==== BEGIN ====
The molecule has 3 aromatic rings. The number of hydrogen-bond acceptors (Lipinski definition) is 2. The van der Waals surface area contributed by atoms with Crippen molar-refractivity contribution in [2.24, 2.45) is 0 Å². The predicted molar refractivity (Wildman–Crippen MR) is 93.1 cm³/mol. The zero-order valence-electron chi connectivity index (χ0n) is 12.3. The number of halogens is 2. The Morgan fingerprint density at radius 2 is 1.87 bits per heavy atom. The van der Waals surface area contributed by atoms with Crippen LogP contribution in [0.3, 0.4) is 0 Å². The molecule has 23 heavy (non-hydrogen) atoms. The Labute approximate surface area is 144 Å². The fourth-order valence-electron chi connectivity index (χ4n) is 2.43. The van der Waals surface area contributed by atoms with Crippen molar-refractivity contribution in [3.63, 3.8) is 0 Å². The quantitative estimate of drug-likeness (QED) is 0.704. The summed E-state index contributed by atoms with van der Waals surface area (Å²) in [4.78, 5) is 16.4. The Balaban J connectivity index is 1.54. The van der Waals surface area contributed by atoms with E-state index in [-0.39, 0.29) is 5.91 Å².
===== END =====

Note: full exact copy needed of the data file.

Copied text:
The molecule has 3 aromatic rings. The number of hydrogen-bond acceptors (Lipinski definition) is 2. The van der Waals surface area contributed by atoms with Crippen molar-refractivity contribution in [2.24, 2.45) is 0 Å². The predicted molar refractivity (Wildman–Crippen MR) is 93.1 cm³/mol. The zero-order valence-electron chi connectivity index (χ0n) is 12.3. The number of halogens is 2. The Morgan fingerprint density at radius 2 is 1.87 bits per heavy atom. The van der Waals surface area contributed by atoms with Crippen LogP contribution in [0.3, 0.4) is 0 Å². The molecule has 23 heavy (non-hydrogen) atoms. The Labute approximate surface area is 144 Å². The fourth-order valence-electron chi connectivity index (χ4n) is 2.43. The van der Waals surface area contributed by atoms with Crippen molar-refractivity contribution in [3.63, 3.8) is 0 Å². The quantitative estimate of drug-likeness (QED) is 0.704. The summed E-state index contributed by atoms with van der Waals surface area (Å²) in [4.78, 5) is 16.4. The Balaban J connectivity index is 1.54. The van der Waals surface area contributed by atoms with E-state index in [-0.39, 0.29) is 5.91 Å².